Bigger isn’t always better for physician practices

Doctor putting money in pocket
When it comes to finances, expanding a physician practice isn't so easy.

Doctors who are thinking about growing a larger practice should proceed slowly.

Practices must be sure expansion makes financial sense before jumping in, says John B. Pinto, president of J. Pinto & Associates, an ophthalmology practice management and consulting firm. For instance, while it sounds counterintuitive, larger-scaled ophthalmic practices can translate into lower paychecks for eye surgeons, he writes in Ocular Surgery News.

Overall, one in four physician practices is now hospital-owned, with 38% of U.S. physicians now employed by hospitals and health systems.

Free Daily Newsletter

Like this story? Subscribe to FierceHealthcare!

The healthcare sector remains in flux as policy, regulation, technology and trends shape the market. FierceHealthcare subscribers rely on our suite of newsletters as their must-read source for the latest news, analysis and data impacting their world. Sign up today to get healthcare news and updates delivered to your inbox and read on the go.

One study predicts only one in three practices will remain independent. Hospital ownership of physician practices has increased in both urban and rural areas of the country, but those in rural areas are being acquired at a dramatic rate.

Although independent medical practices are on the decline, solo and small group private practices still make up the vast majority of eye clinics in the country, Pinto says.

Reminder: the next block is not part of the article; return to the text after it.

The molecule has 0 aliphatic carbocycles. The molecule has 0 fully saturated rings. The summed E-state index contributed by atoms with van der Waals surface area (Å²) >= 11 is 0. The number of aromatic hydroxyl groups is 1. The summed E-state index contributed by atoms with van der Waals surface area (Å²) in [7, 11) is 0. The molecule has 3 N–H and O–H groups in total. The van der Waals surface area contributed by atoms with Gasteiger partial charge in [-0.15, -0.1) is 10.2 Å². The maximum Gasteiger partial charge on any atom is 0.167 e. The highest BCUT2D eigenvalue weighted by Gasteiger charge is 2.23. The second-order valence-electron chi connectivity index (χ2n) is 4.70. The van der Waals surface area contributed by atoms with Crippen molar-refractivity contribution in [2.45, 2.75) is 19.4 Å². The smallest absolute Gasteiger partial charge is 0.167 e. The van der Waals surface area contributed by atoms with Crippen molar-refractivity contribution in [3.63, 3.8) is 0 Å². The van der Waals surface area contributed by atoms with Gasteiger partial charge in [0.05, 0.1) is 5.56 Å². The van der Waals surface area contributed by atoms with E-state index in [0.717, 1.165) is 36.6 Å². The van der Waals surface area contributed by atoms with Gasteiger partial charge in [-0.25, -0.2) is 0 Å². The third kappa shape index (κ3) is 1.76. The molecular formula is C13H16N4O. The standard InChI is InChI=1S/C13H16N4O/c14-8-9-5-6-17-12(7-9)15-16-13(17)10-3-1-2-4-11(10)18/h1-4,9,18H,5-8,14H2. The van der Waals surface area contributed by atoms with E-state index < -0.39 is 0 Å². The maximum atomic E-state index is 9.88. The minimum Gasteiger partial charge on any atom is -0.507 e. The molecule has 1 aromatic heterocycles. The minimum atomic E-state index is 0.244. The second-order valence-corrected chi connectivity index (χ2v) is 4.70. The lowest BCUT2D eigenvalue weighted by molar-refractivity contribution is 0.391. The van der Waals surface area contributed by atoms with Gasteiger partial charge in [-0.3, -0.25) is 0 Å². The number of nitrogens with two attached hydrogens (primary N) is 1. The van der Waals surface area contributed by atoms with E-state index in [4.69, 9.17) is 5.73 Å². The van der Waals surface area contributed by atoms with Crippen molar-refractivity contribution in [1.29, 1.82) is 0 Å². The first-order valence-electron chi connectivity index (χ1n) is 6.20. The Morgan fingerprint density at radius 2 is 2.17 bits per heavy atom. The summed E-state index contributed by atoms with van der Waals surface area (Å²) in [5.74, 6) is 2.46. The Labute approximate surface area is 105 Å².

If you are thinking of expanding your medical practice, first take a look at your market and whether there are enough patients to support growing your office, Pinto says. Second, he says, consider the capital investment you will need to make to open another clinic. With the costs of equipment, clerks to process insurance claims, regulatory hurdles and the need for expensive staff, it can be harder to generate a profit from a second clinic, Pinto says.

Related: Independent physician practice survival: A doctor's story [Q&A]

Another tactic: Consider subleasing existing office space to another practitioner, such as a therapist, or bringing in someone to offer other services, such as cosmetic procedures, as Arkansas doctor Mark Miller, M.D., did to preserve his autonomy.

You don't have to be part of a larger group if you see patients covered by Medicare, those who pay cash or those covered by regular insurance, Miller said in an interview with FierceHealthcare last year.

"But I think the landscape is changing, that eventually you are going to have to have associations with larger groups to be able to report quality data in order to be able see those patients," he said.

Suggested Articles

Blue Cross and Blue Shield of North Carolina and Cambia Health Solutions have jointly decided to end their talks to enter a "strategic affiliation."

The Trump administration's new rules to overhaul the Stark Law have some areas that could create major regulatory headaches.

Medicare Part D beneficiaries could see their out-of-pocket costs go up next year before they reach catastrophic coverage, a new analysis shows.